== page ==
Will Biden suffer in the polls? Less than Jimmy Carter or even Barack Obama. He has a free hand to act because the Republicans have surrendered Reaganite power projection and US dominance for a foreign policy that’s a mix of clientelism, isolationism and sheer indecision. It’s a huge giveaway, and one that Biden has exploited.

    The Republicans retreated to the airport a while ago, hanging on to the wheels of Trump’s last Air Force One flight, trying to get safe passage to Mar-a-Lago.

    So it ends, as it always does, with a scramble, with the border camps and reprisals, the betrayals and the firing squads. The moral focus at home swings back to helping those who made their choice for our forces in a time of no good choices, and who are now the butt of shitty jokes by Matt Canavan.

    Beyond that we try to begin to work out where we are now, on the cart-rutted track of history, our way forward lit by the cities burning behind us.

  7. Shameful –

    Also – Walgett hospital has only four beds – that’s right, four. To handle a population of 2100.

    Years of “rationalisation” of NSW health services have left regional NSW totally unprepared for this pandemic let alone able to handle the pre-pandemic normal number of admissions.

    The bean-counters decided years ago to pour funding into regional hubs, expecting serious cases to be flown to these major centres for treatment. Even here, where we have a major base hospital people are often airlifted to John Hunter at Newcastle, hours away from family support.

  8. Unbelievable, NSW are going to fine people $5000 if they are found lying to tracers. That is one things Vic isn’t doing because it would discourage people from getting tested at all and spread the virus around.

  9. Good morning Dawn Patrollers

    Taliban officials have fronted the world’s media in Kabul for the first time since their shock seizure of the city, promising they will not take revenge against those who worked or fought with US forces during their 20-year mission in Afghanistan. Time will tell.
    Paul Kelly writes, “This was a capitulation. The US surrender to the Taliban is a Trump-Biden project. Donald Trump is the architect of this folly and Joe Biden is the agent of this surrender. There can be no excuse and no justification based on “forever war” apologia.”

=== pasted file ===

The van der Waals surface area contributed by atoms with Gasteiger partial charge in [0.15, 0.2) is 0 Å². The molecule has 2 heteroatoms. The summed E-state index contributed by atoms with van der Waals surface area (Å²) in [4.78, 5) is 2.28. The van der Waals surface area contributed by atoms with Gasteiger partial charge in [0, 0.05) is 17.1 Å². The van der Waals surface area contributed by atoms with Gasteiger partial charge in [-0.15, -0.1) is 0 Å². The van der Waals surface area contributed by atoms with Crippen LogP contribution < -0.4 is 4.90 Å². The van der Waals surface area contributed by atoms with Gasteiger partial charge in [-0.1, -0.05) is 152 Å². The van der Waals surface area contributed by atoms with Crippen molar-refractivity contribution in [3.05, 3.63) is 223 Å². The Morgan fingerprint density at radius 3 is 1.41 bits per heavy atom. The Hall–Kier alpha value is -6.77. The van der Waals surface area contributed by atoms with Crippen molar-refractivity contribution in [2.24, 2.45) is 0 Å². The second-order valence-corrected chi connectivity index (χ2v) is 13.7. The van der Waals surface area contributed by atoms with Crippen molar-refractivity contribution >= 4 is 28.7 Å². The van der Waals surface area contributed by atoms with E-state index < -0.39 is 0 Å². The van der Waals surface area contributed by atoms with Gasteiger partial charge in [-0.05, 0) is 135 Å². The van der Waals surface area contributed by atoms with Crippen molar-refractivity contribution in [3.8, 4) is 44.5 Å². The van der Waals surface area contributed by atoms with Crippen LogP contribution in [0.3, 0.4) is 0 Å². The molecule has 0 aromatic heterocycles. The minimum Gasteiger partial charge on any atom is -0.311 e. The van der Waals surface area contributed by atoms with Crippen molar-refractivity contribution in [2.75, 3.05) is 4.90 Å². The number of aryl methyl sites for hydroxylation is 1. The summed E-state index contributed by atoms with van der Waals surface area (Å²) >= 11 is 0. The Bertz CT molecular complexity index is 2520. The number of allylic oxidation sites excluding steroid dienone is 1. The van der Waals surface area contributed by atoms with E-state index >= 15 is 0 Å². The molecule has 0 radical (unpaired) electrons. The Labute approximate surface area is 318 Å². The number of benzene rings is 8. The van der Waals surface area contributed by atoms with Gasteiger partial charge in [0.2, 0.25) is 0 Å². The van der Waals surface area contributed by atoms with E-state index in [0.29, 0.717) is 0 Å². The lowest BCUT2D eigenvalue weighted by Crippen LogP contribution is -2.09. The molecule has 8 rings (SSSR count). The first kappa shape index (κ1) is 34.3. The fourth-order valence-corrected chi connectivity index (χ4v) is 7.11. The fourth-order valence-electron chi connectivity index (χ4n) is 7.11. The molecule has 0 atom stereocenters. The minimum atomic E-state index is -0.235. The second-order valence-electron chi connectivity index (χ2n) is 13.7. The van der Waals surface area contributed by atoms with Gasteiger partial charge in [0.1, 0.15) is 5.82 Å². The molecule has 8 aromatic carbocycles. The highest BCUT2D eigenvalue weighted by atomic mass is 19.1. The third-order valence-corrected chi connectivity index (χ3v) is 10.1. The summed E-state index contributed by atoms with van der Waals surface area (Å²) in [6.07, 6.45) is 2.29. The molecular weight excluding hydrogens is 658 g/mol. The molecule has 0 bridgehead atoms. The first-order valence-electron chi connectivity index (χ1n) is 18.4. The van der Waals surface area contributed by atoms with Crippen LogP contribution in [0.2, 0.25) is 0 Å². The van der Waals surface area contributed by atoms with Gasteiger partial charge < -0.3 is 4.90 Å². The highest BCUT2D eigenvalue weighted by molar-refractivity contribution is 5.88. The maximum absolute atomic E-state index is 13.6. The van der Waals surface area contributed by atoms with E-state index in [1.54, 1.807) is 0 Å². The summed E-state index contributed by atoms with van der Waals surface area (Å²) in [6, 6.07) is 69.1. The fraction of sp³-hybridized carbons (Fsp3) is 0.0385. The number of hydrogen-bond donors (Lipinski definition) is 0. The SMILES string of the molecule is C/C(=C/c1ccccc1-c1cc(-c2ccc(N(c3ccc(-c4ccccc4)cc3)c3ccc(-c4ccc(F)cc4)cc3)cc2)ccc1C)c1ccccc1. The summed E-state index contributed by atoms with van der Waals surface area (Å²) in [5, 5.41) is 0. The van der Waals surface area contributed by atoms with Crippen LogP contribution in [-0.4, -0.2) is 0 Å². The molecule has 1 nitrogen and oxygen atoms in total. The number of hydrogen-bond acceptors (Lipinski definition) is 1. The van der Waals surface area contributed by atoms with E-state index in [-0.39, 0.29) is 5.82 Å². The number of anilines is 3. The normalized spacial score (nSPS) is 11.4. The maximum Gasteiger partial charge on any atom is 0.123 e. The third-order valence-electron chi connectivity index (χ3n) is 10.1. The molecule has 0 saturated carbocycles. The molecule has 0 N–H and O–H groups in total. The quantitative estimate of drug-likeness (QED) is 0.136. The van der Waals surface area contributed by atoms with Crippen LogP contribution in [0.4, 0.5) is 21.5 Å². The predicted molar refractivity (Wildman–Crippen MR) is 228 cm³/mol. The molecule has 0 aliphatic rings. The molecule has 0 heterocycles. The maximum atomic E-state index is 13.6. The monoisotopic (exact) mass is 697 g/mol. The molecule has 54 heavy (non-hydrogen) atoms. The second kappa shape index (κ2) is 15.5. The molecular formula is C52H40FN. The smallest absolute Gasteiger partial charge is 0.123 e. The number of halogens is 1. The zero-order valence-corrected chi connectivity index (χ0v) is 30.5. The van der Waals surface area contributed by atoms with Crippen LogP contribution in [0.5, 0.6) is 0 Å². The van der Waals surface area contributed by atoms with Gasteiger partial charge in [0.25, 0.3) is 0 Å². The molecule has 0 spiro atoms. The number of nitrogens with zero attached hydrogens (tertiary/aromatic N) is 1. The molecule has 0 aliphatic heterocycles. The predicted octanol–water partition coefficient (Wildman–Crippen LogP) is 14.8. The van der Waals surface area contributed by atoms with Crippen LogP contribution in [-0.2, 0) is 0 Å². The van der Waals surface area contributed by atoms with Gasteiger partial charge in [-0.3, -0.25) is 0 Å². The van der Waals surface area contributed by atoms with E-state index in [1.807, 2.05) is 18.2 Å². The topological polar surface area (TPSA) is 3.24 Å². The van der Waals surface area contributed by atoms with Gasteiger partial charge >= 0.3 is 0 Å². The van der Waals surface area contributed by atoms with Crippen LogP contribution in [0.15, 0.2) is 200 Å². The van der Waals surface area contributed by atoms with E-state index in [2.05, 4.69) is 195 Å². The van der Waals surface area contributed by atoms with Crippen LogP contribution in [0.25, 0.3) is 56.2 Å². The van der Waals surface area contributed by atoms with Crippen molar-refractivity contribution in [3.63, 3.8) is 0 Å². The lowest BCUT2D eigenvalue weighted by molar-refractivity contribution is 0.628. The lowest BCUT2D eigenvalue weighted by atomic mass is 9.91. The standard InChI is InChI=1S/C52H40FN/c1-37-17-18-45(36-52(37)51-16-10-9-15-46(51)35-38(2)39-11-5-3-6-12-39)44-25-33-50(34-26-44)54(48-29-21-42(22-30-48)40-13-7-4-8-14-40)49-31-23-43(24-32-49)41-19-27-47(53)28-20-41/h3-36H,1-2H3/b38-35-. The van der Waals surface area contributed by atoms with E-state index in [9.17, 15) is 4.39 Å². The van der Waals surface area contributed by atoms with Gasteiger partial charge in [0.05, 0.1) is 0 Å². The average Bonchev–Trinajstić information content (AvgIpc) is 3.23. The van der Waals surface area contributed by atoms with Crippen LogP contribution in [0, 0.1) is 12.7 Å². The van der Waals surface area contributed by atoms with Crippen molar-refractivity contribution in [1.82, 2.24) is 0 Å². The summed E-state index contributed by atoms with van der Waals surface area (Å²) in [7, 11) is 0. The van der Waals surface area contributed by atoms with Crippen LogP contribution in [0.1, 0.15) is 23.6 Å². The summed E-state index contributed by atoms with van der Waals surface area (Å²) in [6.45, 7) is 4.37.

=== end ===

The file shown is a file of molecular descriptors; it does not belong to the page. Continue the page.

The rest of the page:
“Joe Biden deserves criticism for the shambolic manner of the US departure from Afghanistan, but that doesn’t mean he was wrong to end the 20-year mission there”, writes The Australian’s Cameron Stewart.
    “Malcolm Fraser saved Vietnamese refugees – can Morrison find the same compassion for Afghanistan’s?”, wonders Bertin Huynh.
    Scott Morrison now cannot travel through the country he governs. The Prime Minister is a prisoner in Canberra and his political fortunes in the run up to the next election will rise and fall on the whims of premiers and chief ministers, writes Chris Uhlman. Uhlmann says our pursuit of the fool’s errand of COVID Zero has seen us level every liberty, destroy educations and livelihoods and shut ourselves off from the world. This is the point at which I stopped reading it.
    Unlike the great Prime Ministers, Scott Morrison will not be remembered for his achievements. Instead, he will be judged by his unwillingness to take responsibility and provide the necessary leadership to adequately respond to the principal challenges facing this nation, opines Michael Keating.
    Household transmission has been the cause of more than 70 per cent of COVID-19 cases in Sydney’s current outbreak, forcing the state government to urgently increase accommodation for people needing to isolate.
    Chritopher Knaus points to new data showing that thirty-four aged care facilities in New South Wales are currently in the grips of a Covid-19 outbreak or are under close surveillance due to recent cases.
    Peter Lewis says that, through rolling lockdowns, Australians are keeping calm and carrying on – even as we lose hope in our leaders.
    Ross Gittins’ contribution today is headlined, “It’s the rich wot get to complain and the poor wot get infected”.
    Security guards are now manning the doors of Australia Post stores in Mullumbimby and Byron Bay after more than a third of customers refused to wear masks, use hand sanitiser or check-in. Bloody idiots!
    Tony Blakely argues that tough new rules may be the key to getting us out of this mess.
    The AFR’s editorial says that the challenge for NSW is to continue to face up to the reality that the delta strain is forcing its hand on learning to live with the virus circulating.
    Victorian health authorities are increasingly concerned about the spread of coronavirus among children following a number of suspected cases of outdoor transmission and a surge in infections involving school students under ten.
    Michelle Grattan examines the medical dash as COVID spreads among Indigenous people in western NSW.